Category: Blog, Android, Development

How to Create a Gradle Plugin in Kotlin

creating gradle plugin in kotlin

Are you going to create a Gradle plugin in Kotlin? Check out these useful tips!


There are many tutorials about writing custom Gradle plugins on the Internet. For example this official one. However, most of them use Groovy and plugins consisting of “Hello world” only. In this post, we will solve a real problem with a custom Gradle plugin written in Kotlin!

The problem

There is no built-it support for code coverage in the Gradle TestKit. Some snippets have been proposed on Gradle’s discussion forum. OK, there is a solution, so what is the point in doing something more?

Buildscript snippets may be good at the beginning of a single project. Nevertheless, they are less maintainable when required across multiple projects. Gradle offers several more plugin packaging options. Instead of copy-pasting code snippets, you can create a standalone Gradle plugin, deploy it to the repository and apply (like java or plugins). android-apt – one of the famous plugins for Android projects evolved from snippets.

The solution

In order for JaCoCo to work in a project under TestKit, we need to tell its JVM to set Java agent using -javaagent: argument. For the purpose of our task, it is enough to know that the agent is required to instrument programs (so JaCoCo can collect its data), see java.lang.Instrument Javadoc for more info about agents.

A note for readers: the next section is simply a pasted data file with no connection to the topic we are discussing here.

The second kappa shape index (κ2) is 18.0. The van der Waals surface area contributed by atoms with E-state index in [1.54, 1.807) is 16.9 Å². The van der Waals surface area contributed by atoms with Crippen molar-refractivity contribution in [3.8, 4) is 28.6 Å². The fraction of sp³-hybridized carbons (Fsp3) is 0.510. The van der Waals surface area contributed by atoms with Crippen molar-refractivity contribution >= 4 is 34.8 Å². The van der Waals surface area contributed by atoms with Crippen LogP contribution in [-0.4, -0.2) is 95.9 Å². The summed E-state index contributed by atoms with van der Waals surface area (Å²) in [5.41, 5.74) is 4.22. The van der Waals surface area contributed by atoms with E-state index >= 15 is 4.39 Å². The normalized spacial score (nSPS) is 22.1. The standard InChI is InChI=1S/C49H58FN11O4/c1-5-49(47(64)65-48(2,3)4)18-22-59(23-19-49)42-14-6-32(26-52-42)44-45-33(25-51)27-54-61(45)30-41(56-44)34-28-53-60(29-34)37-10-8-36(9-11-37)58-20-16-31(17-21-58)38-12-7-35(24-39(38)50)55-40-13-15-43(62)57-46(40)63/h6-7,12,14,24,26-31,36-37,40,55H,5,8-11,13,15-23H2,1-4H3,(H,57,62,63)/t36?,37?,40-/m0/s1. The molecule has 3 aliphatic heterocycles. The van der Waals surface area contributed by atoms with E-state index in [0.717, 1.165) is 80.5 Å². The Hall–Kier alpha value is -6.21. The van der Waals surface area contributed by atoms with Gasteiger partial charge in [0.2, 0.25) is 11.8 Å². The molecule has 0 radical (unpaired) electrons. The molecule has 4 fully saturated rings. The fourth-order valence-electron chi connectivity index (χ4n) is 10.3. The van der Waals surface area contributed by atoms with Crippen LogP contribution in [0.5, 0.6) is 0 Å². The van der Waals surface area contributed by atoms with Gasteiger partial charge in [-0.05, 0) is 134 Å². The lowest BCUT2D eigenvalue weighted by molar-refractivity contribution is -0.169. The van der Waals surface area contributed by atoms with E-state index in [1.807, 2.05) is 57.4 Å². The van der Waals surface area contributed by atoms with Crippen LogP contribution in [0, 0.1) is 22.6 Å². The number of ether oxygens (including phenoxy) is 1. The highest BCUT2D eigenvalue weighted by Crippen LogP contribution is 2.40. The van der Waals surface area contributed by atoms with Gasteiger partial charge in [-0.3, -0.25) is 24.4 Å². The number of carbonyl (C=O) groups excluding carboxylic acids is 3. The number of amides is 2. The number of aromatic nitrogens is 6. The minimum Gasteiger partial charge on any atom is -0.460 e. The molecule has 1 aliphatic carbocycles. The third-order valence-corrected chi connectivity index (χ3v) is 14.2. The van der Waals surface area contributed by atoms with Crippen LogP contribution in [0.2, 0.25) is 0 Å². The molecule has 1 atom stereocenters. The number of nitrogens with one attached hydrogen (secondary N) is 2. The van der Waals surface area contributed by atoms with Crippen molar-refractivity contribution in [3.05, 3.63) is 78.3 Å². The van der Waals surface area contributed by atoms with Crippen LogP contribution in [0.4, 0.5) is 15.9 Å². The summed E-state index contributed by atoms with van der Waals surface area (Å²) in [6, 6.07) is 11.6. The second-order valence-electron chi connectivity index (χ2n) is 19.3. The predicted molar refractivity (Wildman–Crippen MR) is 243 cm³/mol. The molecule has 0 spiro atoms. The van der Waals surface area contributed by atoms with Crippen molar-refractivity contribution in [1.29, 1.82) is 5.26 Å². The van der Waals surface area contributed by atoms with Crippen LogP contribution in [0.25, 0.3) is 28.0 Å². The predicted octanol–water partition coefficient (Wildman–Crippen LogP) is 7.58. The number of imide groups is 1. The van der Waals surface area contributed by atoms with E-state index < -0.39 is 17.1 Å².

The easiest way to pass arguments to JVM spawned by TestKit is to specify it in org.gradle.jvmargs property in the file used by the project under test. So far, everything sounds pretty simple. Let’s make a plugin for that!


Before we begin coding, we have to get familiar with the basic theory. Pretty much nobody likes theory, so there will only include the absolute minimum. Let’s meet core Gradle element names.

  • Project – main Gradle API class, entry point to nearly all operations, corresponds to IntelliJ/Android Studio module
  • Task – a piece of work with actions, inputs and outputs, all having a descriptive name e.g. build
  • Configuration – file collections containing artifacts e.g. implementation or testImplementation
  • Dependency – a particular artifact written using dependency notation e.g. org.assertj:assertj-core:3.6.2


Kotlin met Gradle on May 2016 but gradle-script kotlin is still in pre-release at the time of writing. Hopefully, we aren’t gonna need it. We will use Kotlin in source sets but not in the buildscript itself.

Let’s start coding. First, we need to create a Gradle project and add base dependencies. We’ll also add test-only dependencies so we can even use TDD. The Initial buildscript looks like this:

There are several kinds of dependencies here:

Properties file generation

Let’s start from the most obvious part. We need to generate the file with appropriate content. Namely, it should contain this: org.gradle.jvmargs:-javaagent:$jacocoRuntimePath=destfile=$jacocoDestFile. Here, $jacocoRuntimePath is a path to JaCoCo runtime JAR and $jacocoDestFile is an execution data file location (which will be populated during unit tests with coverage).